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Charles Dickens

By March 15, 2024Commentary

You may notice a slight trend in the biography coverage–a lot of writers.  The latest is a Charles Dickens one written by Claire Tomalin.  Dickens did not live an exceptionally long life, but he, his family and his contemporaries left behind a great deal of material that provided insight into not just the details of his daily activities but some of the meaning and purpose behind his writings.  Dickens, unlike many authors of his time, managed to do well financially from his efforts, despite loose copyright laws.  He made a fair amount of that money in the last few years of his life by reading from his works to large audiences, including in the United States.

The essence of Dickens’ work was creating pictures of life in London and surrounding areas, pictures painted in wonderful detail that literally allow the visualization of the people and places described.  Memorable and deeply sympathetic or revolting characters were created to people these places.  The plots at times may have been a little formulaic but the writing overcame any limitations.  Dickens grew up poor, with a father who was reckless in money and spent time in debtor’s prison.  He was forced to do menial work at an early age, but he applied himself and managed to get an education.  He began writing early and worked extremely hard, gradually building an audience and awareness of his skill.

Because of his own experiences, he was deeply familiar with and sympathetic to the plight of the poor and marginalized, especially children.  He was very generous in helping these groups and  friends.  But like many other famous people, very akin to Tolstoy, his life had many contradictions.  He was at times quick to insult and to have ruptured relationships.  Dickens was ultimately cruel to his wife, abandoning her on a flimsy excuse for a far younger woman, with whom he had a largely secretive relationship.  He showed little care or love for most of his many children.  The same drive that may lead some people to be tremendously successful in a chosen field, and to be caring for and generous to the less fortunate, also appears linked to disregard and uncaring to those close to the person.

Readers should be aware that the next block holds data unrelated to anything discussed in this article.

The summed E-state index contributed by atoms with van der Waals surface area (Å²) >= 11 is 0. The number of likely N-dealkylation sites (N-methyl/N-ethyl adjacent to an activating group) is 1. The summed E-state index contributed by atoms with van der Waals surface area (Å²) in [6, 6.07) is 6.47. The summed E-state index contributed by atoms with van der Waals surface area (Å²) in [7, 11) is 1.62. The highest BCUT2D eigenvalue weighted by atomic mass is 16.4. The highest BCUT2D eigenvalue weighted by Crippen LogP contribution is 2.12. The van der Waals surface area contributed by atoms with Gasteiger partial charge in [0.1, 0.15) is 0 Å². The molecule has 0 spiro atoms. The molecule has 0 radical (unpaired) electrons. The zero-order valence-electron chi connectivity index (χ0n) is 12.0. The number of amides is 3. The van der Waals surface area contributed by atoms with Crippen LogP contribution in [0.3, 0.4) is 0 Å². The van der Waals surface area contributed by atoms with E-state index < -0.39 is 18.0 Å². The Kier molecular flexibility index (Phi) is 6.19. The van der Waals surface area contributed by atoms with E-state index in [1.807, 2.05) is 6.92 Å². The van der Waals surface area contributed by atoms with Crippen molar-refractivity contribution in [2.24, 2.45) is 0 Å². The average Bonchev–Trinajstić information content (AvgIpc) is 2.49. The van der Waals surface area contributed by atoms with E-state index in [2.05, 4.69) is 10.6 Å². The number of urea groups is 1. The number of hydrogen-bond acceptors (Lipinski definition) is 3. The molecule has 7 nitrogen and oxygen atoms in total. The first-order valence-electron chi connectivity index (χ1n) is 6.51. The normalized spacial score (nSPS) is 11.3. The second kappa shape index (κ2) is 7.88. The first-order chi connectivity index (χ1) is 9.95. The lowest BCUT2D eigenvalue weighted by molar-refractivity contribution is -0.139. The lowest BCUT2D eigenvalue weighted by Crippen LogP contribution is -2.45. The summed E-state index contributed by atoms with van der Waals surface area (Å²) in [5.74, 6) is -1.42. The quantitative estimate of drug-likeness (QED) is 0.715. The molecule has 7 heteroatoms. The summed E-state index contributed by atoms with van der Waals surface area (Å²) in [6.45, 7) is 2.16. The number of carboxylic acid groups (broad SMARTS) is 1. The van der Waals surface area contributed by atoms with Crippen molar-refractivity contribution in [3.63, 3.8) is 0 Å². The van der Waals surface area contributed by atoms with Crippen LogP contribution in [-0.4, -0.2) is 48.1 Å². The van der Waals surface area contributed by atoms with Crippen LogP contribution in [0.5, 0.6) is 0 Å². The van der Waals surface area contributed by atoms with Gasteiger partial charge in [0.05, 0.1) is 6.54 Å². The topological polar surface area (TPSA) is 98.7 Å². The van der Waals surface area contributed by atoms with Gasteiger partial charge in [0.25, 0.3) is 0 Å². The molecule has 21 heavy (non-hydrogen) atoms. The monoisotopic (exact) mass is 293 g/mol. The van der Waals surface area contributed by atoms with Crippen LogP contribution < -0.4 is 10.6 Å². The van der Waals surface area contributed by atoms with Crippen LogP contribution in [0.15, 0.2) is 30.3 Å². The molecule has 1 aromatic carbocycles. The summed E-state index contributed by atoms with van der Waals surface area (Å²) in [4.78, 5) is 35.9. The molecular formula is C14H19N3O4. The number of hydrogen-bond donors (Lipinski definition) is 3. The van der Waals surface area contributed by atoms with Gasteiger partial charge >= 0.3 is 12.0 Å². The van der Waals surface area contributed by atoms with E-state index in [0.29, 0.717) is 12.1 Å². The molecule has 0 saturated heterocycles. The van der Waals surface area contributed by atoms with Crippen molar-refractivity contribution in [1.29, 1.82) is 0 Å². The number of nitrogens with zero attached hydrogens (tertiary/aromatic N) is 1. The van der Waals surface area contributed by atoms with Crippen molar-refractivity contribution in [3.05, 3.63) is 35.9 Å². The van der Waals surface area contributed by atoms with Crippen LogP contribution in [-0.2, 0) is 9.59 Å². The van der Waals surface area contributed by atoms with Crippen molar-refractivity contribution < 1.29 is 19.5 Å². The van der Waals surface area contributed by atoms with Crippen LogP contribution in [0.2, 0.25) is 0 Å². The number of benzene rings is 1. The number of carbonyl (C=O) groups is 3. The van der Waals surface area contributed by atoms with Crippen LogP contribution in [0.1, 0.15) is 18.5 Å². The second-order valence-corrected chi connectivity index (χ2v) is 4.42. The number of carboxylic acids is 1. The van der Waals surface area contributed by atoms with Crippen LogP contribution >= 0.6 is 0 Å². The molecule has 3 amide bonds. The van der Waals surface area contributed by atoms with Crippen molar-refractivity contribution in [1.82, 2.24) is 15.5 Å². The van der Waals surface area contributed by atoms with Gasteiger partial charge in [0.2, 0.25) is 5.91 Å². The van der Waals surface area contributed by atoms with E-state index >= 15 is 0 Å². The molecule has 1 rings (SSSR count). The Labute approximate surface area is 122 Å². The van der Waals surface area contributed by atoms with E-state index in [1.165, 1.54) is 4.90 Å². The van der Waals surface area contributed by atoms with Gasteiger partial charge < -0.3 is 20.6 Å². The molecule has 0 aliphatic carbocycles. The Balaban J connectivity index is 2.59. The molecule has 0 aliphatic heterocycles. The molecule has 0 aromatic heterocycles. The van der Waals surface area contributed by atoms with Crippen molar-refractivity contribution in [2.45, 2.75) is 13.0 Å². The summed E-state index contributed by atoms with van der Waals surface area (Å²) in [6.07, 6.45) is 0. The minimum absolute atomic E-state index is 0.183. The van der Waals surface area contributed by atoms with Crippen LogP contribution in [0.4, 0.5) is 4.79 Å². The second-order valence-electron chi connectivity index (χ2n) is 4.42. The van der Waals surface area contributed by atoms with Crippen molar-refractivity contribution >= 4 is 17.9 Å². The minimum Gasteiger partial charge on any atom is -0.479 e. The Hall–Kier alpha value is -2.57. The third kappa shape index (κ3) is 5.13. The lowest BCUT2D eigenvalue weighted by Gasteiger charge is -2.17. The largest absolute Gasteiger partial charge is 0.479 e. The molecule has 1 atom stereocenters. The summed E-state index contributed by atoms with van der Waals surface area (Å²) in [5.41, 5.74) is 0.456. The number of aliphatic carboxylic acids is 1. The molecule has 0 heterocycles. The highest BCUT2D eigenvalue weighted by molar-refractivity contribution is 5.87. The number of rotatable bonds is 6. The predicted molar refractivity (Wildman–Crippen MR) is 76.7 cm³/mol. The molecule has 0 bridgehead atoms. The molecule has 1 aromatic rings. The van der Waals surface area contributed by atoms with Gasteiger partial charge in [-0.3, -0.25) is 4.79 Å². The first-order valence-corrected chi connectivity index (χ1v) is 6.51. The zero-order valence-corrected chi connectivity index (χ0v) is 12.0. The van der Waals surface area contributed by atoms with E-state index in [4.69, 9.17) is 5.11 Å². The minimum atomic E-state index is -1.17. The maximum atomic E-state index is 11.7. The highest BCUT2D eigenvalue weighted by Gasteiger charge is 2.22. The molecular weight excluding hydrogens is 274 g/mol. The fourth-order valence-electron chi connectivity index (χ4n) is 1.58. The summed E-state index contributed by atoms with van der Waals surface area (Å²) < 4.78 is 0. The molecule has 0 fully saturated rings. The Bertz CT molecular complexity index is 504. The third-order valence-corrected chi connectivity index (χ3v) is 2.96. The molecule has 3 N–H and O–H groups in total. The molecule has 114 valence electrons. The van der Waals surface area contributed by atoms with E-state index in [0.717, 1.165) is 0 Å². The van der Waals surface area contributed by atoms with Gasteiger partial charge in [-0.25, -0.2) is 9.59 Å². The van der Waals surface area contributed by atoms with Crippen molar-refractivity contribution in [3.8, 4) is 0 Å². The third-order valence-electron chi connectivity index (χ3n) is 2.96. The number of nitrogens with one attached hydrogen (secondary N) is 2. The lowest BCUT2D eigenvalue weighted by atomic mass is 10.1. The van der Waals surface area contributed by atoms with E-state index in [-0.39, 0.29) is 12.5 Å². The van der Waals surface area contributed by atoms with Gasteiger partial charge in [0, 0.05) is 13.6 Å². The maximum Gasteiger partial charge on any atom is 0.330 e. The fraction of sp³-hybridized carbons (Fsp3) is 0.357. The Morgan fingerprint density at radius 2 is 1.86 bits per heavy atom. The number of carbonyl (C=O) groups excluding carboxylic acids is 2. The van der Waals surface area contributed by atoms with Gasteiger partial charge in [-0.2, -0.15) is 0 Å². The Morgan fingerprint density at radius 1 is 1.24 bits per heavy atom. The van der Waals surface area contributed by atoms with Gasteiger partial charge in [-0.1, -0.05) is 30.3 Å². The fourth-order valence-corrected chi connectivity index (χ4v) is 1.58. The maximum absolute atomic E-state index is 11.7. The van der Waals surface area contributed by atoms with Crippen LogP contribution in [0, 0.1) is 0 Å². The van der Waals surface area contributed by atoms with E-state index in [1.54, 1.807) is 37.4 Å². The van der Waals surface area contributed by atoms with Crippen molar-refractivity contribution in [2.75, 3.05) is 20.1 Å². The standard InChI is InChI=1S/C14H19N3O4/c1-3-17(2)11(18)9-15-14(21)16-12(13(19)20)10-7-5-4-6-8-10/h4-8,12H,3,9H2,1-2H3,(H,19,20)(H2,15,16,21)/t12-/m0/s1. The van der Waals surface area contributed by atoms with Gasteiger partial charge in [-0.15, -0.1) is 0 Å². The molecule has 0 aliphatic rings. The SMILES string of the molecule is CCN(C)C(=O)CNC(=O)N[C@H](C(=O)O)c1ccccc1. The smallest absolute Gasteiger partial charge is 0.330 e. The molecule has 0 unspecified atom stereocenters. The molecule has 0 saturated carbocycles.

Join the discussion 2 Comments

  • rubbertayers says:

    Biographies are very interesting to me. The woman who knows me better than any human has ever known me, still doesn’t really know me as well as she thinks she does. She often makes some declaration about how I am, and it’s completely inaccurate. I even have a hard time pinning down facts about myself, just an endless supply of “it depends”. So my point is that I’m very skeptical about biographies even though I enjoy them. People are complicated and my suspicion is that the subjects of most biographies would say that the authors got it wrong when it comes to defining the inner workings of what a person is like and how they got that way.

  • Barbara Dovolis says:

    People are complicated. Case in point, Donald Trump. His 4 years did produce some really good policy. Night and day, or I should say we moved into to “dark night” when Biden was elected. Yes, he continues to show that he has numerous personal flaws. I would recommend we start electing people who have strong policy and understand what their role is: protect Americans and their freedoms. Let’s forget hero worship (Obama) or looking for a perfect person who will never exist.

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